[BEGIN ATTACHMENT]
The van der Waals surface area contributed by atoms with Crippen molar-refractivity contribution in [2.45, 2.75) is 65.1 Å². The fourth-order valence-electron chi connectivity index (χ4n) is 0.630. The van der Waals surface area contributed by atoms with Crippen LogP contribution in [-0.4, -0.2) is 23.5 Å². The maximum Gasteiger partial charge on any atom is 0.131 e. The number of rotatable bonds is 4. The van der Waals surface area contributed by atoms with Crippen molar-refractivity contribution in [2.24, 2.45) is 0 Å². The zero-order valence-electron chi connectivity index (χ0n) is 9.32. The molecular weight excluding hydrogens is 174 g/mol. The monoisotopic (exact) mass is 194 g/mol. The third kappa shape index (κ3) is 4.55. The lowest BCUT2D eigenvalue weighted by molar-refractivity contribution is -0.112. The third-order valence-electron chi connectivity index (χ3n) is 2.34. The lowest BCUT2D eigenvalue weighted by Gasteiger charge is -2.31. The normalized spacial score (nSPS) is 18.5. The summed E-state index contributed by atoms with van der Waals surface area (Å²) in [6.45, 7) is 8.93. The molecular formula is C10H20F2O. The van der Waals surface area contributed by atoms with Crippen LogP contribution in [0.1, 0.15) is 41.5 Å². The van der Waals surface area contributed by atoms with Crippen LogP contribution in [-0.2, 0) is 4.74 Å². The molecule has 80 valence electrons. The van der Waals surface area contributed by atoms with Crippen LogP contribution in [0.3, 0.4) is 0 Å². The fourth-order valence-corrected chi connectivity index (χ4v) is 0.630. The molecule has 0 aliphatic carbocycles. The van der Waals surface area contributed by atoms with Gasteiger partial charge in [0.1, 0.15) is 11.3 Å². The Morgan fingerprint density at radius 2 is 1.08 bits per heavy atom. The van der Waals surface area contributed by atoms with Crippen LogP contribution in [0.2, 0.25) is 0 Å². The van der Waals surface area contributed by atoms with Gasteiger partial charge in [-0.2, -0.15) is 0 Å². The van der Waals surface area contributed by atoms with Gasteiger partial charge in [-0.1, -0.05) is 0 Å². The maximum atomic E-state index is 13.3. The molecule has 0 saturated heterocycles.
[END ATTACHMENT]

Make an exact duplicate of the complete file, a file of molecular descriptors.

The van der Waals surface area contributed by atoms with Crippen molar-refractivity contribution in [2.45, 2.75) is 65.1 Å². The fourth-order valence-electron chi connectivity index (χ4n) is 0.630. The van der Waals surface area contributed by atoms with Crippen LogP contribution in [-0.4, -0.2) is 23.5 Å². The maximum Gasteiger partial charge on any atom is 0.131 e. The number of rotatable bonds is 4. The van der Waals surface area contributed by atoms with Crippen molar-refractivity contribution in [2.24, 2.45) is 0 Å². The zero-order valence-electron chi connectivity index (χ0n) is 9.32. The molecular weight excluding hydrogens is 174 g/mol. The monoisotopic (exact) mass is 194 g/mol. The third kappa shape index (κ3) is 4.55. The lowest BCUT2D eigenvalue weighted by molar-refractivity contribution is -0.112. The third-order valence-electron chi connectivity index (χ3n) is 2.34. The lowest BCUT2D eigenvalue weighted by Gasteiger charge is -2.31. The normalized spacial score (nSPS) is 18.5. The summed E-state index contributed by atoms with van der Waals surface area (Å²) in [6.45, 7) is 8.93. The molecular formula is C10H20F2O. The van der Waals surface area contributed by atoms with Crippen LogP contribution in [0.1, 0.15) is 41.5 Å². The van der Waals surface area contributed by atoms with Crippen LogP contribution in [-0.2, 0) is 4.74 Å². The molecule has 80 valence electrons. The van der Waals surface area contributed by atoms with Crippen LogP contribution in [0.3, 0.4) is 0 Å². The fourth-order valence-corrected chi connectivity index (χ4v) is 0.630. The molecule has 0 aliphatic carbocycles. The van der Waals surface area contributed by atoms with Gasteiger partial charge in [0.1, 0.15) is 11.3 Å². The Morgan fingerprint density at radius 2 is 1.08 bits per heavy atom. The van der Waals surface area contributed by atoms with Crippen LogP contribution in [0.2, 0.25) is 0 Å². The van der Waals surface area contributed by atoms with Gasteiger partial charge in [-0.2, -0.15) is 0 Å². The van der Waals surface area contributed by atoms with Gasteiger partial charge in [-0.1, -0.05) is 0 Å². The maximum atomic E-state index is 13.3. The molecule has 0 saturated heterocycles.